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Suudy Fri Sep 16, 2011 09:05am

Extending the Period/Game
 
I was WH at a frosh game last night, and we had the following.

1/10 from B's 40 with :08 left in the 4th. Clock starts on the ready. A trailing by a touchdown. A is out of timeouts and lines up to spike the ball. B lines up in the NZ, and the wing calls encroachment. The scoreboard had started the clock on the ready, and it was down to :06. After discussion, we told the scoreboard to put the clock back to :08. At this point, the A coach tells his players to come over to him. The wing on his side is telling him the clock will start on the ready.

So, we have 1/5 from B's 35, with :08 left in the 4th. The A coach has his players near him. We chop in the play and the clock starts. Time runs out. We call the game and start to walk off the field. The A coach is yelling that they get another down, since "the game cannot end on a defensive penalty."

So two questions.

1. I'm 99% certain that was the end of the game. We are NFHS, and the period is extended for any accepted foul _on the last timed down_. Now, the encroachment was not a timed down, so the period isn't extended. I would just like that last 1% certainty. We got this right?

2. How do you handle end game conferences? Say the ruling was incorrect. How does a coach call a conference after the game is over? How do you correct it?

JugglingReferee Fri Sep 16, 2011 09:27am

Canadian Ruling
 
Quote:

Originally Posted by Suudy (Post 787999)
I was WH at a frosh game last night, and we had the following.

1/10 from B's 40 with :08 left in the 4th. Clock starts on the ready. A trailing by a touchdown. A is out of timeouts and lines up to spike the ball. B lines up in the NZ, and the wing calls encroachment. The scoreboard had started the clock on the ready, and it was down to :06. After discussion, we told the scoreboard to put the clock back to :08. At this point, the A coach tells his players to come over to him. The wing on his side is telling him the clock will start on the ready.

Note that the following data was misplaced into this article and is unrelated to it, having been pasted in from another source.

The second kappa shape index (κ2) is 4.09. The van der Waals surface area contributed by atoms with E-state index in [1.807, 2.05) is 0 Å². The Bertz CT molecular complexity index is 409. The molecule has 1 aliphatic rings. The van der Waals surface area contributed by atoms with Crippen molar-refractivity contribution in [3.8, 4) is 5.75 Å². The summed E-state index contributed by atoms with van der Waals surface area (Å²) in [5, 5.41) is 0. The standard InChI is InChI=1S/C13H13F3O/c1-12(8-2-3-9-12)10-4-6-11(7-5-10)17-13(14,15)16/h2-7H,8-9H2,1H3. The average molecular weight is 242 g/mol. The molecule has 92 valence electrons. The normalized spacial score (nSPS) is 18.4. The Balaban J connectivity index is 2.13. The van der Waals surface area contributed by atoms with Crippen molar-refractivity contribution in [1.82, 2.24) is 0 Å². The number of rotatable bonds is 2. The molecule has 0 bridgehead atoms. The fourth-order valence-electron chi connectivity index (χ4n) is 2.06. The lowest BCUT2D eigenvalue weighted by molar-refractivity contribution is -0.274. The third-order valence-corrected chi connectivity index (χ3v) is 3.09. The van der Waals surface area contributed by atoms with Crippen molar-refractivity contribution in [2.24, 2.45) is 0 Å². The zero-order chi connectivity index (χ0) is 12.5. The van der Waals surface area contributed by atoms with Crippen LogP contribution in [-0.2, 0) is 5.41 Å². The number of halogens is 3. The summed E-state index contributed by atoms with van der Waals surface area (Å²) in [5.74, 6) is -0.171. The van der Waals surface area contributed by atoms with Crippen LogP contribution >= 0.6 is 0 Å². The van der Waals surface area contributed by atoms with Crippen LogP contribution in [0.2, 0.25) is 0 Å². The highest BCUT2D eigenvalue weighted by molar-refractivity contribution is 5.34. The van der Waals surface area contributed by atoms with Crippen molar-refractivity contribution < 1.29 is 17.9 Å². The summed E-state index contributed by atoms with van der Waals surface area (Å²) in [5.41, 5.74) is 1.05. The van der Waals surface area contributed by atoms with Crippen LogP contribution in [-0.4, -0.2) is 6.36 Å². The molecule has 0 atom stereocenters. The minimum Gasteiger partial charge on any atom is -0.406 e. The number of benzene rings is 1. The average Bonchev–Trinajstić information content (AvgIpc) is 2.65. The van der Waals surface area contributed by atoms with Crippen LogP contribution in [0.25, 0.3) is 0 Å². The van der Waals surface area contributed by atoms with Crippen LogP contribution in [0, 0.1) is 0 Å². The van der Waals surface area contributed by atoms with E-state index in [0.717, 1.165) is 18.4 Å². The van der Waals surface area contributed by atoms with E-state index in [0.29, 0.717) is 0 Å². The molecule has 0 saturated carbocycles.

So, we have 1/5 from B's 35, with :08 left in the 4th. The A coach has his players near him. We chop in the play and the clock starts. Time runs out. We call the game and start to walk off the field. The A coach is yelling that they get another down, since "the game cannot end on a defensive penalty."

So two questions.

1. I'm 99% certain that was the end of the game. We are NFHS, and the period is extended for any accepted foul _on the last timed down_. Now, the encroachment was not a timed down, so the period isn't extended. I would just like that last 1% certainty. We got this right?

2. How do you handle end game conferences? Say the ruling was incorrect. How does a coach call a conference after the game is over? How do you correct it?

CANADIAN RULING:

After a penalty application, start the clock on the snap.

In fact, inside the 3MW, here is when the clock starts on the snap, STOPICK, after a:

S core
T imeout granted
O ut of bounds (carried)
P enalty application
I ncomplete pass
C hange of possession
K ick from scrimmage

BIG UMP Fri Sep 16, 2011 09:42am

Quote:

Originally Posted by Suudy (Post 787999)
I was WH at a frosh game last night, and we had the following.

1/10 from B's 40 with :08 left in the 4th. Clock starts on the ready. A trailing by a touchdown. A is out of timeouts and lines up to spike the ball. B lines up in the NZ, and the wing calls encroachment. The scoreboard had started the clock on the ready, and it was down to :06. After discussion, we told the scoreboard to put the clock back to :08. At this point, the A coach tells his players to come over to him. The wing on his side is telling him the clock will start on the ready.

So, we have 1/5 from B's 35, with :08 left in the 4th. The A coach has his players near him. We chop in the play and the clock starts. Time runs out. We call the game and start to walk off the field. The A coach is yelling that they get another down, since "the game cannot end on a defensive penalty."

So two questions.

1. I'm 99% certain that was the end of the game. We are NFHS, and the period is extended for any accepted foul _on the last timed down_. Now, the encroachment was not a timed down, so the period isn't extended. I would just like that last 1% certainty. We got this right?

2. How do you handle end game conferences? Say the ruling was incorrect. How does a coach call a conference after the game is over? How do you correct it?

1. Correct, it has to be live ball foul.

2. He had better get with the wing official. If we correct something we clear the field and play. It may take a minute but that's what has to be done. If fans are on the field use the game administrator and security to clear the field. Explain to both coaches what happened and what has to be done. The more they understand the easier it is.

Suudy Fri Sep 16, 2011 09:54am

After posting, I had a thought.

We adjusted the clock back to :08. I'm now thinking it should have been :06. Though encroachment is a dead ball foul (NFHS), it doesn't affect the clock. The clock started on the ready.